Read the full post.

FCC CIO David Bray on social media, open source, agile development and more

David Bray

Federal Communications Commission Chief Information Officer David Bray participated in our first GitChat, an open Q&A with civic innovators, that leverages GitHub as a discussion platform.

Bray discussed extensively on topics ranging from social media, open data and open source, agile development, IT procurement and more.

Here are key excerpts of the conversation.

On how C-level government executives can leverage social media:

“Pick a few channels to invest in, learn from, and monitor. You don’t have to be everywhere (because your hours are limited) but you do have to be open to inputs and ideas from the public and other partner organizations. Social media is much more than “broadcast” — it is being #open2ideas and #learning&listening from folks … I find I learn a lot from hearing from the views of others, and then have a chance to also share some of the day-to-day challenges facing us in modernizing IT within an existing organization.”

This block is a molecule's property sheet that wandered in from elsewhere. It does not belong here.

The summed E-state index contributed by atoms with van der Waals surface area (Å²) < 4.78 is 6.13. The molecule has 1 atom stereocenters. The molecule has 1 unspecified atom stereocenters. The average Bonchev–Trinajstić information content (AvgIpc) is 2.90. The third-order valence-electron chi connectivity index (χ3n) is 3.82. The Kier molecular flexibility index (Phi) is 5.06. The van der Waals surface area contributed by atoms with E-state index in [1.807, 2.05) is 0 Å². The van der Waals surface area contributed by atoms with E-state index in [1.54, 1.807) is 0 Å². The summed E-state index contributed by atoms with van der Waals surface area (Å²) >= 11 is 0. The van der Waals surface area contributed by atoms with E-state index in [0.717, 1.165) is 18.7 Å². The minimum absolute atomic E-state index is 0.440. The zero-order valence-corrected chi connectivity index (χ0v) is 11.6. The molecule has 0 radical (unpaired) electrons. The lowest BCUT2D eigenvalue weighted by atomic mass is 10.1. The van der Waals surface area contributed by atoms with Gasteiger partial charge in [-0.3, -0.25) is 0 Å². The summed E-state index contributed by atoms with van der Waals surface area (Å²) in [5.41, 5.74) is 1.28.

On why gov CIOs aren’t more social:

“Good question — it might be a combination of concerns about ensuring the agency’s message is consistent and uniform. There’s also a lot of pressure right now on public service folks to not take too many risks, because there does seem to be an element that is quick to point out those who take risks and have them not always work out as planned.

I also think there’s a huge pressure on the time commitments for CIO. More of them might be more social if they felt like they had a supportive environment and that them taking the time to do it was valued by their agency leadership.”